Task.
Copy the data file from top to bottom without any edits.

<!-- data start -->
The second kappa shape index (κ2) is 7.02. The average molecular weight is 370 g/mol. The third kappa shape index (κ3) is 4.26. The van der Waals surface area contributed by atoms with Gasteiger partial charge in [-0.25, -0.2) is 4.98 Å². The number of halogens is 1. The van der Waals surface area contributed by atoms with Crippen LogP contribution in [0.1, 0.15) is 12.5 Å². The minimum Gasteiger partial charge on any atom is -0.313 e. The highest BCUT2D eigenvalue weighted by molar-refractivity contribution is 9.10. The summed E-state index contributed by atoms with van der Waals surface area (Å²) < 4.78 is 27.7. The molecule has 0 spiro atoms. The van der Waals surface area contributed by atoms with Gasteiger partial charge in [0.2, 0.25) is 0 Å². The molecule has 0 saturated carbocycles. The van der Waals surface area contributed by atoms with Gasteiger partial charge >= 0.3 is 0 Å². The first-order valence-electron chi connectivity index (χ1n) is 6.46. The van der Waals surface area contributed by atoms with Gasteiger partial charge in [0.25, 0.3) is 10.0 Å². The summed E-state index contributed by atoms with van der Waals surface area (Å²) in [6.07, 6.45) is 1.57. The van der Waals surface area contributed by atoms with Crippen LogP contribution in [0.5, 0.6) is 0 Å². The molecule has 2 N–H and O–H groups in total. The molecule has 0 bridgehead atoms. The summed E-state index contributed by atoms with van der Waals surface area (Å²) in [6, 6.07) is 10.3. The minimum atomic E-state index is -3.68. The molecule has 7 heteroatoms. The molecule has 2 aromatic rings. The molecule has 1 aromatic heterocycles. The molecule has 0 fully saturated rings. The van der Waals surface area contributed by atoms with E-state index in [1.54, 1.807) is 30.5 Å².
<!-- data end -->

The second kappa shape index (κ2) is 7.02. The average molecular weight is 370 g/mol. The third kappa shape index (κ3) is 4.26. The van der Waals surface area contributed by atoms with Gasteiger partial charge in [-0.25, -0.2) is 4.98 Å². The number of halogens is 1. The van der Waals surface area contributed by atoms with Crippen LogP contribution in [0.1, 0.15) is 12.5 Å². The minimum Gasteiger partial charge on any atom is -0.313 e. The highest BCUT2D eigenvalue weighted by molar-refractivity contribution is 9.10. The summed E-state index contributed by atoms with van der Waals surface area (Å²) < 4.78 is 27.7. The molecule has 0 spiro atoms. The van der Waals surface area contributed by atoms with Gasteiger partial charge in [0.2, 0.25) is 0 Å². The molecule has 0 saturated carbocycles. The van der Waals surface area contributed by atoms with Gasteiger partial charge >= 0.3 is 0 Å². The first-order valence-electron chi connectivity index (χ1n) is 6.46. The van der Waals surface area contributed by atoms with Gasteiger partial charge in [0.25, 0.3) is 10.0 Å². The summed E-state index contributed by atoms with van der Waals surface area (Å²) in [6.07, 6.45) is 1.57. The van der Waals surface area contributed by atoms with Crippen LogP contribution in [0.5, 0.6) is 0 Å². The molecule has 2 N–H and O–H groups in total. The molecule has 0 bridgehead atoms. The summed E-state index contributed by atoms with van der Waals surface area (Å²) in [6, 6.07) is 10.3. The minimum atomic E-state index is -3.68. The molecule has 7 heteroatoms. The molecule has 2 aromatic rings. The molecule has 1 aromatic heterocycles. The molecule has 0 fully saturated rings. The van der Waals surface area contributed by atoms with E-state index in [1.54, 1.807) is 30.5 Å².